is there an 'industry standard' studio monitor?

Aeolian

Platinum Member
Re: is there a "industries" standard studio monitor?

Depends on how much money you have. Even though they're not the best or most accurate sounding things, for many years the Yamaha NS10 could be found in just about every studio. They kind of became a reference. At first they were something compact that folks could carry from room to room and reference them against the big sofit mounted main monitors. Which led to just about everyone having a pair on their meter bridge.

The Adam A7s have been popular nearfields for several years now. Also the more expensive Focals. Both tend toward stridency as the NS10s and the old school JBLs did. That kind of goes along with the HF loss most engineers have. Neuman bought out the Klein and Hummel brand and their small monitors are rapidly becoming popular as small project studio nearfields. I don't think anything is going to be as ubiquitous as the NS10s were but you'll probably find one of those three in most better studios. KRKs or maybe Events in smaller project studios.
 

bobdadruma

Platinum Member
Re: is there a "industries" standard studio monitor?

Not really as far as I know. I have seen all kinds of monitors in studios.
All kinds of headphones too.
 

bermuda

Drummerworld Pro Drummer - Administrator
Staff member
Re: is there a "industries" standard studio monitor?

I've been seeing a lot of Genelec and Tannoy monitors. But those choices depend on a few factors, including the engineer's personal preference (specific monitors are often requested for a particular session.)

Bermuda
 
A

audiotech

Guest
Re: is there a "industries" standard studio monitor?

In theory, the room where the monitors are located is just about as important as the monitors themselves. I too have a pair of the 7" 2 way Yamaha NS10 monitors that use to be a staple in most recording studios and some broadcast facilities and in some cases they still are. These monitor speakers never really sounded great with their rolled off low frequency response and strident top end, but what they did do well was to translate the program material well into home stereo, boom box and car speaker systems. In other words, if the mix sounded good on the NS10s, then the mix would probably sound good on other speaker systems. If I can find a picture of these I will post it, but back in the late 80s all my photos were of course made to film and I never had the need to find or scan them.

In my large control room here at home, I'm currently using a pair of Tannoy 800 concentric speakers along with a secondary pair of JBL 4406 monitors.



In my voice booth I'm currently using a pair of Tannoy 600 concentric monitors, not pictured but the same shape and style as the 800 series but just a bit smaller.



In my drum room I use either Alesis or Neumann 120s. In addition, this system's secondary use is as a "dub" station where I can transfer just about any format to another.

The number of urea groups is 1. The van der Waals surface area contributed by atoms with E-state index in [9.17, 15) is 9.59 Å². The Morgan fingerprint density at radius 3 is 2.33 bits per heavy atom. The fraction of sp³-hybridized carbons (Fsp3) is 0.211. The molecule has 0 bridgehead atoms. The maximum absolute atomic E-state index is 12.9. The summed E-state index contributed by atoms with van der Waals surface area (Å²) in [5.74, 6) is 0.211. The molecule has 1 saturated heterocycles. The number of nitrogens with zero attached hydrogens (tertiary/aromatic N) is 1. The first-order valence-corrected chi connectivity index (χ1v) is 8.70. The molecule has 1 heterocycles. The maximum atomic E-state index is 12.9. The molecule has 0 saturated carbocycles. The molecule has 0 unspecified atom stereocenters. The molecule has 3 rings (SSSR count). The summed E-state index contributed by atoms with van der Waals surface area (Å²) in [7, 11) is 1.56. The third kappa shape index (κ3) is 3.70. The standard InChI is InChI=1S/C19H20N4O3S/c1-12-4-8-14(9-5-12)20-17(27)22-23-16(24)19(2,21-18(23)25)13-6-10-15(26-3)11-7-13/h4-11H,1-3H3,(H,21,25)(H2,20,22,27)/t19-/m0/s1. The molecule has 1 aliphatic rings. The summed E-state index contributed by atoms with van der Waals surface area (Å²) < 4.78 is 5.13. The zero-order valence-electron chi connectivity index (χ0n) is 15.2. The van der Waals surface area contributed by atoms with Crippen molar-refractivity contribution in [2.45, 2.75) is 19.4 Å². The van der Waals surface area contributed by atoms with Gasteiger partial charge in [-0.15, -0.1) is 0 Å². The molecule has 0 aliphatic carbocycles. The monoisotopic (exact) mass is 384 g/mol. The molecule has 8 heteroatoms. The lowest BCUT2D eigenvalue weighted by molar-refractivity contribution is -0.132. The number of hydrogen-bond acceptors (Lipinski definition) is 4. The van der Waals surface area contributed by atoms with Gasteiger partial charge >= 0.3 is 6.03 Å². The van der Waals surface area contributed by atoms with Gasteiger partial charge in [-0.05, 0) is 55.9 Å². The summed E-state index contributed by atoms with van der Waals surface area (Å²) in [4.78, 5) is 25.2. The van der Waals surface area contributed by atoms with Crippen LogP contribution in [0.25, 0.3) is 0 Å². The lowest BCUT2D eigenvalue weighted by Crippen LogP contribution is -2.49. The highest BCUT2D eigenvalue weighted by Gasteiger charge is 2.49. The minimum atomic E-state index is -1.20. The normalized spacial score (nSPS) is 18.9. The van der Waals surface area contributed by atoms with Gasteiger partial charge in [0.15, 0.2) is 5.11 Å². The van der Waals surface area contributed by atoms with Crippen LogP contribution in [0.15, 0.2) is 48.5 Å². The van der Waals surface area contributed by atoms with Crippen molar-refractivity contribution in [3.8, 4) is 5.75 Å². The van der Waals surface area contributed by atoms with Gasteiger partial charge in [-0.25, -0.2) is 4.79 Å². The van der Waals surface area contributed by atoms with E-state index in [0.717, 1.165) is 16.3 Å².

In my opinion, two of the most important aspects of a studio monitor is their accuracy and how well the mix will translate into other audio systems.

Dennis
 

Bo Eder

Platinum Member
Re: is there a "industries" standard studio monitor?

Apart from the NS-10's, I've seen alot of those little Auratones in service as well. The whole point back in the day was to make a mix that sounded good on a cheap car stereo. A friend of mine who built his studio had three monitors: the Auratones, NS-10's, and these big JBL's - so he could monitor three different sizes of speakers. I think most studios do this now too.

I read story once when John Fogerty was making his big comeback (the album that ended up being "Centerfield") he was doing mixdowns to cassette tape and he'd run out to his car to listen to it to make sure it sounded good.
 
A

audiotech

Guest
Re: is there a "industries" standard studio monitor?

Apart from the NS-10's, I've seen alot of those little Auratones in service as well. The whole point back in the day was to make a mix that sounded good on a cheap car stereo. A friend of mine who built his studio had three monitors: the Auratones, NS-10's, and these big JBL's - so he could monitor three different sizes of speakers. I think most studios do this now too.

I read story once when John Fogerty was making his big comeback (the album that ended up being "Centerfield") he was doing mixdowns to cassette tape and he'd run out to his car to listen to it to make sure it sounded good.
I had a pair of those little Auratone speakers but could not really get into them. Mine had the dark charcoal cases. I sold them about four years ago. I paid about $150 USD years ago and got more for them when I sold them, good ole Ebay. They sat right next to my JBL monitors, you can still see the speaker cables there.

There's been a lot of times when I used my car stereo system as a final decision on a mix. Sometimes your ears just need to hear something differently. I sometimes do the same at the commercial studios where I work. Sometimes I just burn a CD to listen to the mix on the way home from work.

Dennis
 

bermuda

Drummerworld Pro Drummer - Administrator
Staff member